Out of Slavery and into David
By Al Bliss
New Delhi with love, April 2005. I squandered untold hours in the nations public libraries reading about the lives of the
artists and scrutinizing pictorials of their work. When the urge hit me, I would close the book, leave the library and ride
the freights to the neighboring slum. After I secured a dormitory bed and pocketed the shelter’s rules, I screwed about
my new town. Learning the street grid, then the homeless hangouts, I found my way into the local library, whereupon I picked
up where I had left off.
there are no free libraries in India at least not the way we know them, I’ve got to steal my books or do without. I’m
not above lifting reading material. In fact I’ve already boosted several paperbacks. But the larger pictorial books,
the ones that illustrate the work of the visual artists, are quite cumbersome and preclude theft. Doing without the photograph
in front and the lengthy caption beneath to instruct, I’m forced to imaginatively recreate the piece and come to my
own judgment. In this case, I’ll write a brief letter to you disclosing my thoughts about Michelangelo’s “Slaves”
method, hewing figures out of formless blocks of stone, was undoubtedly time consuming. I can see him day after day, in my
mind’s eye, chipping off superfluous pieces of rock and carving delicate incisions into the stone, until the posing
figure and the chiseled sculpture were identical. The striking feature about Michelangelo’s four “Slaves”
is that they are semi-finished. Like the men with whom I ate and slept during my formative vagrant years, Michelangelo’s
slave sculptures reveal but half the man at various stages of development, while the other half lays imprisoned within the
don’t remember the names the artist assigned to them so I’ll call them Slave 1, 2, 3 and 4. All of the Slaves
are bent forward as they struggle to get free of the rock.
1’s face is barely visible but what you can see of it illustrates excruciating pain as he attempts to twist and pull
himself from the stone slab.
2 isn’t much better off than Slave 1 but the viewer can make out more facial details, the beginnings of his upper torso
and thigh muscles.
3 has well defined frontal proportions but the back half is still encased within the rock.
4 is nearly unfettered.
a work like “Slaves” the artist undoubtedly used vagrant models. Vasari, the chief contemporaneous biographer
of Michelangelo, never admitted it. Perhaps he felt such a confirmation might graffiti the figures and belittle the artist.
How foolish. Every time I look at Michelangelo’s Slaves, in print or in imagination, I know the artist used posing vagrants.
I can tell by the disquieting anguish carved into their bearing and the stubborn resolve to overcome. Such powerful emotions
are vagrant proper and could never be affected by non-vagrant models or feigned by accomplished actors.
carousel of Slaves circling my imagination suddenly stopped when I recalled the struggles that I had been through; rejecting
materialism and beating conformity on the one hand and overcoming alcohol, Crack and cigarette addictions on the other. I
then remembered the vagrant brothers that shared my woebegone addictions and my headstrong spirit.
what was the connection between Michelangelo’s Slaves, my struggles to become autonomous and sober and my brothers’
struggles to surmount their difficulties?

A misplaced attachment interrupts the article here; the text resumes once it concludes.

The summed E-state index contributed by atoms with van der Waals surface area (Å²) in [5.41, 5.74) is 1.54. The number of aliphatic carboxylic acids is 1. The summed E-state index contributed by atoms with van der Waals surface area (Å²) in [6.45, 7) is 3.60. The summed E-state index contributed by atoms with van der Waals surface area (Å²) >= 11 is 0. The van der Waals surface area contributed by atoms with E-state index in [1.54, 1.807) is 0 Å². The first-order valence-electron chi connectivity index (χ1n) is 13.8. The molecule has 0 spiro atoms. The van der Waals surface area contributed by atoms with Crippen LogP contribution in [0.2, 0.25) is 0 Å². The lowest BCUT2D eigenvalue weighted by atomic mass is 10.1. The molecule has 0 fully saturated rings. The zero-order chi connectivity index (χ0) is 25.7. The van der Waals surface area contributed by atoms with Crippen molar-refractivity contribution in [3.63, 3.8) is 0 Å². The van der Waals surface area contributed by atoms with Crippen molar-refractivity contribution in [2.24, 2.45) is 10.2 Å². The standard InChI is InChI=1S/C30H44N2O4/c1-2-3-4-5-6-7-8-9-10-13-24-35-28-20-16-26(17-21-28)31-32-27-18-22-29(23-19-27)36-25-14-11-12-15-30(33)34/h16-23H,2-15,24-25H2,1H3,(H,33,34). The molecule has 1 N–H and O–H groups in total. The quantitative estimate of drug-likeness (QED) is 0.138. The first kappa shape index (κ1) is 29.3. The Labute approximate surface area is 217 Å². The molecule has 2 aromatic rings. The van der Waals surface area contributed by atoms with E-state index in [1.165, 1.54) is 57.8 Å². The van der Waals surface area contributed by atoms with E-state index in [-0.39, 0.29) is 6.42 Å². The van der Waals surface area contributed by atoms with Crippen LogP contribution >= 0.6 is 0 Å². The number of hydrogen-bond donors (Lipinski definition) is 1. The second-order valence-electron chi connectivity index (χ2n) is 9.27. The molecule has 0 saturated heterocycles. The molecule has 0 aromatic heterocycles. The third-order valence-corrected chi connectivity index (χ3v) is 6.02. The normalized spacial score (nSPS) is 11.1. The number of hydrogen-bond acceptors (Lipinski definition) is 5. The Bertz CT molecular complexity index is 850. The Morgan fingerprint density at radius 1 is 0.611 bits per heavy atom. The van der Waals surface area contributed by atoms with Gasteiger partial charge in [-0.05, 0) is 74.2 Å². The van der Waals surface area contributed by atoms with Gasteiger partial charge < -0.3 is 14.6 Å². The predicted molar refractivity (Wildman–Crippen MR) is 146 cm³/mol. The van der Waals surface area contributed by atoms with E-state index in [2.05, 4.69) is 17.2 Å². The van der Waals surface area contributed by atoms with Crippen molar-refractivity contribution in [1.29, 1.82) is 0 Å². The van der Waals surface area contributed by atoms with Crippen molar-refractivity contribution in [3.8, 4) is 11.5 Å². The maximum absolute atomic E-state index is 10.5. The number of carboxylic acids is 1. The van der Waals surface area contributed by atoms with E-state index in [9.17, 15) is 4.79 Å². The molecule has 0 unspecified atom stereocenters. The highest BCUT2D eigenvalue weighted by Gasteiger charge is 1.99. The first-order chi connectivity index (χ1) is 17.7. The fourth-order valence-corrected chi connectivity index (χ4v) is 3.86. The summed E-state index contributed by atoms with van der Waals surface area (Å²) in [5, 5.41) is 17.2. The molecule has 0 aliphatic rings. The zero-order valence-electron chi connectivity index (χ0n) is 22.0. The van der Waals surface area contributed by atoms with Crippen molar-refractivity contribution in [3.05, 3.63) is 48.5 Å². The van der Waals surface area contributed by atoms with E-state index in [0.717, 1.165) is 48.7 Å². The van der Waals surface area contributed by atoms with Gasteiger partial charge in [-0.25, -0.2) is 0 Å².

statues like “Pieta” and “Moses” represent fully formed figures. The Slaves, however, are partial
and incomplete. The artist deliberately left these four works unfinished. It appears that Michelangelo intended them to forever
struggle after their full form. It seems as if by hewing the figures but half
way out of the stone, leaving the other half enclosed, he were subtly commanding them to incessantly twist and pull themselves
free from their captive -- addictions, obsessions, melancholies and apathies -- stone.
“David” represents a fully formed figure. Beneath David’s idyllic appearance, however, I see woebegone addiction
and headstrong spirit – that tells me that he who had posed for David was once a vagrant slave. The claim is justified.
like David’s reflected in his tranquil yet evident muscles and revealed in his unaffected yet commanding pose occurs
only after years of struggle and resolve. A divine form such as his, attained through effort and realized on the dais, comes
only after excruciating pain and willful determination.
I flip through frontal shots and blow-ups of this uplifting sculpture I’m inspired to become the Homeless David, posing
before vagrant posterity with unflinching eternal eyes. Such an evocative mental figure -- carrying backpack and bedroll,
bent forward as I struggle against the wind, my long chestnut brown hair blown back and my ragtag threads windswept, too –
compels me to hew my personality as if it were made of marble, striking my stone with ever harder blows, enduring pain like
I have never endured pain before, so that my superlative vagrant self will go on.
was Michelangelo’s genius. For he correctly anticipated vagrants freeing themselves from their respective prisons by
willing themselves into stunning works of live art. Herein lies the secret of Michelangelo’s unfinished Slaves.
of their lifelong struggle to release themselves from bondage vagrants shall embody beauty sublime.
of their strenuous efforts to overcome the slavery of addiction and conformity they shall become – David.
was born and raised in Newark, New Jersey. Was a construction worker and now currently homeless writing is articles from his
own experiences over the many years sending them to Street News and other homeless
papers. He had excerpts of his 2001, 3rd edition short story published in Harper’s
Magazine, Fall 2001.
is in India giving us the real deal! He has juust finished his journals and looking for a publisher.
Her can be contacted
firstname.lastname@example.org or email@example.com